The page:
Last modified: 2007-02-10 by phil nelson
Keywords: new glasgow | nova scotia |
Links: FOTW homepage | search | disclaimer and copyright | write us | mirrors
by Christopher Bedwell
From the Town of New Glasgow:
New Glasgow is an engaging town situated along the banks of a river that winds serenely through the heart of the community. It is a thriving commercial centre with a population base of close to 10,000 residents and is on the northern shore of Nova Scotia, Canada just minute away from the beautiful waters of the Northumberland Strait. New Glasgow is the largest town within the Pictou County region and its neighbouring communities are the towns of Stellarton, Westville, Trenton and Pictou. New Glasgow town boundaries also are adjacent to many communities of the rural Municipality of the County of Pictou.
The Town’s prosperity and even its beginnings are entwined with the development of the scenic East River. The East River is a tidal estuary for salt and fresh water, where Atlantic salmon cruise and jump to spawn, and there is no doubt it was the charm of the river that drew the Scots to New Glasgow.
The community that was to become New Glasgow was settled in 1784 when Deacon Thomas Fraser built on land that is now the west side of the town. By 1809 the Town had been named after Old Glasgow in Scotland and was officially incorporated in 1875.
Enterprise and the entrepreneurial spirit were evident even in 1809 as James William Carmichael and George Amos established a trading post within the town that year. New Glasgow is still true to its roots in its role as the leading commercial and service centre for northern Nova Scotia. It is also conveniently located only 90 minutes from the Halifax International Airport and just under 2 hours drive away from Nova Scotia's capital city of Halifax. Access to both the airport and the metro area is along a divided highway system. New Glasgow is also only 15 minutes form the Northumberland Ferries Terminal in Caribou where a passenger/commercial ferry operates a 75 minute ride to Wood Islands PEI from May to December.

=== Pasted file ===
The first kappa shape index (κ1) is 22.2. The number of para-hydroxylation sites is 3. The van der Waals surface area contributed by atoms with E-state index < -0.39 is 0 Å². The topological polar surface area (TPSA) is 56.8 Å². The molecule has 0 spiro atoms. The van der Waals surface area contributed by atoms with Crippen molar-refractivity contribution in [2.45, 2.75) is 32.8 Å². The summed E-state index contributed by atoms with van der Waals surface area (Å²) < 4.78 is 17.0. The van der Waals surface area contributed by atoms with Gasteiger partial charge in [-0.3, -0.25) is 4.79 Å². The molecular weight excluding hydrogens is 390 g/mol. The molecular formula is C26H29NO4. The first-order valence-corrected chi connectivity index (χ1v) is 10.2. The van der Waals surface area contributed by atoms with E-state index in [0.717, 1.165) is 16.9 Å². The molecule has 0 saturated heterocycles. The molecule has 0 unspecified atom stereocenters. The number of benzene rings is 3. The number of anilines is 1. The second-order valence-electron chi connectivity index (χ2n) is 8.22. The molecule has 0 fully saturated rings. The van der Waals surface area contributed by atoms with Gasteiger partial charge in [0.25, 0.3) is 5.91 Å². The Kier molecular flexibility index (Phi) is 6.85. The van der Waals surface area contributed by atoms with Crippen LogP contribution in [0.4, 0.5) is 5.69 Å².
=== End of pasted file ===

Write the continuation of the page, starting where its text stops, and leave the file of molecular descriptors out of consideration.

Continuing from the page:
New Glasgow continues to attract new businesses and employers such as Convergys, a high tech customer service centre, the ICT call centre and large retails outlets such as Canadian Tire, Wal-Mart, Staples and Zellers and has been home to Maritime Steel for 100 years. New Glasgow is a thriving combination of small, mid size and large businesses.
The recent revitalization of the Riverfront is reminiscent of the glory days of the 19th century when New Glasgow had a thriving shipbuilding industry. New Glasgow is the birthplace of George MacKenzie, known as the father of Nova Scotia shipbuilding. Captain MacKenzie established a shipbuilding business in New Glasgow in 1840 and during his lifetime built or owned 34 vessels. When he withdrew from the business, it was taken over by his nephew James William Carmichael and the Carmichael-Stewart House Museum, located on Temperance Street, New Glasgow is a stately Victorian structure that has been transformed into a community museum, which pays now tribute to the shipbuilding heritage of the region. Hundreds of ships were built along New Glasgow’s East River.
Although founded by Scottish settlers, and named after Glasgow, Scotland, New Glasgow has always had a multi -cultural mosaic. A strong African Nova Scotia heritage as well as British, Irish, Dutch, French, Greek, First Nations and many other cultures enriches the community.
Six years before the arrival of the Ship Hector to New Scotland in 1773 and 100 years before the Birth of Canada, the first Afro-Nova Scotians came to Pictou County. The American War of Independence resulted in the largest single influx of Blacks to the province and most of these Black Loyalists were free and formed the foundation of the modern day presence in Nova Scotia. During the industrial age of the 19th Century, Black citizens from Tracadie came to Pictou County and most settled in New Glasgow.
There is also a strong tie to Trinidad and Tobago that began in the mid 1800s when a Presbyterian minister from New Glasgow travelled to Trinidad to establish the first school and is recognized as the founder of that country’s educational system.
The motto on the flag of New Glasgow - "Let New Glasgow Flourish" - is a homage to the motto of Glasgow, Scotland - "Let Glasgow Flourish".
André Coutanche, 1 December 200